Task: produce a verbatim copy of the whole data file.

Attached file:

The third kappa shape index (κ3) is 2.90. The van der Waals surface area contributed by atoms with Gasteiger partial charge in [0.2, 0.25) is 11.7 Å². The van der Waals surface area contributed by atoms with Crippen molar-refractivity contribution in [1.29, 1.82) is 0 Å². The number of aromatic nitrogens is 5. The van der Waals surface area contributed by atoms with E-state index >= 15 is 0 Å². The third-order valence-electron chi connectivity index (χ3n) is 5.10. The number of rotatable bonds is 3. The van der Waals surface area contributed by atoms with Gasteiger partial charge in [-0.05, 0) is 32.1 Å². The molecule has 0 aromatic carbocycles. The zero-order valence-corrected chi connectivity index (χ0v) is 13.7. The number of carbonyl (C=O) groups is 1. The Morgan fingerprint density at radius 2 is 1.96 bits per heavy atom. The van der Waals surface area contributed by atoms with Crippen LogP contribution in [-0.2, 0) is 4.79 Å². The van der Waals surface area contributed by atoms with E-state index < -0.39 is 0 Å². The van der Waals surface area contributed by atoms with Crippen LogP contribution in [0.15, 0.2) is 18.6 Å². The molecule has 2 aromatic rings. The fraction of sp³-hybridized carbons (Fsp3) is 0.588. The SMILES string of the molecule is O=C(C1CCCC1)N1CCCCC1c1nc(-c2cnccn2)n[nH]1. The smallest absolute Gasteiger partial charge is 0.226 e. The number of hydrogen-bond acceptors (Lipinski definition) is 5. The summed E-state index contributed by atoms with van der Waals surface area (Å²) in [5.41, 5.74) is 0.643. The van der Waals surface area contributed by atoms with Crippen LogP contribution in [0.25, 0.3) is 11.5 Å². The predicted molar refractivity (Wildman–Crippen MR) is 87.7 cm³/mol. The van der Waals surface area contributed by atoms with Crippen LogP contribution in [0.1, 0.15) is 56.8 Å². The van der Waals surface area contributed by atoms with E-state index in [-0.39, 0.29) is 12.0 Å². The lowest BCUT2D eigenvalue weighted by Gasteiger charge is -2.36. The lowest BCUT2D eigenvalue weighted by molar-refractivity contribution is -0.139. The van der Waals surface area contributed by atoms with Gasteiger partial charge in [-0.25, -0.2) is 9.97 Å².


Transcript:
The third kappa shape index (κ3) is 2.90. The van der Waals surface area contributed by atoms with Gasteiger partial charge in [0.2, 0.25) is 11.7 Å². The van der Waals surface area contributed by atoms with Crippen molar-refractivity contribution in [1.29, 1.82) is 0 Å². The number of aromatic nitrogens is 5. The van der Waals surface area contributed by atoms with E-state index >= 15 is 0 Å². The third-order valence-electron chi connectivity index (χ3n) is 5.10. The number of rotatable bonds is 3. The van der Waals surface area contributed by atoms with Gasteiger partial charge in [-0.05, 0) is 32.1 Å². The molecule has 0 aromatic carbocycles. The zero-order valence-corrected chi connectivity index (χ0v) is 13.7. The number of carbonyl (C=O) groups is 1. The Morgan fingerprint density at radius 2 is 1.96 bits per heavy atom. The van der Waals surface area contributed by atoms with Crippen LogP contribution in [-0.2, 0) is 4.79 Å². The van der Waals surface area contributed by atoms with E-state index < -0.39 is 0 Å². The van der Waals surface area contributed by atoms with Crippen LogP contribution in [0.15, 0.2) is 18.6 Å². The molecule has 2 aromatic rings. The fraction of sp³-hybridized carbons (Fsp3) is 0.588. The SMILES string of the molecule is O=C(C1CCCC1)N1CCCCC1c1nc(-c2cnccn2)n[nH]1. The smallest absolute Gasteiger partial charge is 0.226 e. The number of hydrogen-bond acceptors (Lipinski definition) is 5. The summed E-state index contributed by atoms with van der Waals surface area (Å²) in [5.41, 5.74) is 0.643. The van der Waals surface area contributed by atoms with Crippen LogP contribution in [0.25, 0.3) is 11.5 Å². The predicted molar refractivity (Wildman–Crippen MR) is 87.7 cm³/mol. The van der Waals surface area contributed by atoms with Crippen LogP contribution in [0.1, 0.15) is 56.8 Å². The van der Waals surface area contributed by atoms with E-state index in [-0.39, 0.29) is 12.0 Å². The lowest BCUT2D eigenvalue weighted by Gasteiger charge is -2.36. The lowest BCUT2D eigenvalue weighted by molar-refractivity contribution is -0.139. The van der Waals surface area contributed by atoms with Gasteiger partial charge in [-0.25, -0.2) is 9.97 Å².